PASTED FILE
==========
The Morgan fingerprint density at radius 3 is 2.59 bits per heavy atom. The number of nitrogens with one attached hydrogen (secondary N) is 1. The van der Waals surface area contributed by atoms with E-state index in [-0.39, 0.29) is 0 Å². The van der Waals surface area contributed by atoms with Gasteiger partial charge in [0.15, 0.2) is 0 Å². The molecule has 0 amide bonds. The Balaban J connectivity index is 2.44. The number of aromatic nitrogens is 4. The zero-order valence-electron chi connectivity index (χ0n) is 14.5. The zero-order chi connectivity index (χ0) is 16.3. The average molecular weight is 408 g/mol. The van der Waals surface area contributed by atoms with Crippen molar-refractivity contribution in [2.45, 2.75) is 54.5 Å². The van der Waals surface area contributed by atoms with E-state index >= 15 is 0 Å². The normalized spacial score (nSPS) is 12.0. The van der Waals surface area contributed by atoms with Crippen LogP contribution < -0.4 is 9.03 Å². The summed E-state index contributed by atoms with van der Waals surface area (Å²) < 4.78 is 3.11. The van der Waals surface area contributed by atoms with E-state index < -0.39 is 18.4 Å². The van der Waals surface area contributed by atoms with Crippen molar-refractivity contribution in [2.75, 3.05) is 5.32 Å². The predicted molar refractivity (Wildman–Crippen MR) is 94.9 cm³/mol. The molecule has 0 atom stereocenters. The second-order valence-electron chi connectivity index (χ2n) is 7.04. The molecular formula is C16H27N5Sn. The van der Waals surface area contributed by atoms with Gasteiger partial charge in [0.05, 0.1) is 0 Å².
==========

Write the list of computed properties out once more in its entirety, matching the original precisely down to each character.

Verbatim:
The Morgan fingerprint density at radius 3 is 2.59 bits per heavy atom. The number of nitrogens with one attached hydrogen (secondary N) is 1. The van der Waals surface area contributed by atoms with E-state index in [-0.39, 0.29) is 0 Å². The van der Waals surface area contributed by atoms with Gasteiger partial charge in [0.15, 0.2) is 0 Å². The molecule has 0 amide bonds. The Balaban J connectivity index is 2.44. The number of aromatic nitrogens is 4. The zero-order valence-electron chi connectivity index (χ0n) is 14.5. The zero-order chi connectivity index (χ0) is 16.3. The average molecular weight is 408 g/mol. The van der Waals surface area contributed by atoms with Crippen molar-refractivity contribution in [2.45, 2.75) is 54.5 Å². The van der Waals surface area contributed by atoms with E-state index >= 15 is 0 Å². The normalized spacial score (nSPS) is 12.0. The van der Waals surface area contributed by atoms with Crippen LogP contribution < -0.4 is 9.03 Å². The summed E-state index contributed by atoms with van der Waals surface area (Å²) < 4.78 is 3.11. The van der Waals surface area contributed by atoms with E-state index < -0.39 is 18.4 Å². The van der Waals surface area contributed by atoms with Crippen molar-refractivity contribution in [2.75, 3.05) is 5.32 Å². The predicted molar refractivity (Wildman–Crippen MR) is 94.9 cm³/mol. The molecule has 0 atom stereocenters. The second-order valence-electron chi connectivity index (χ2n) is 7.04. The molecular formula is C16H27N5Sn. The van der Waals surface area contributed by atoms with Gasteiger partial charge in [0.05, 0.1) is 0 Å².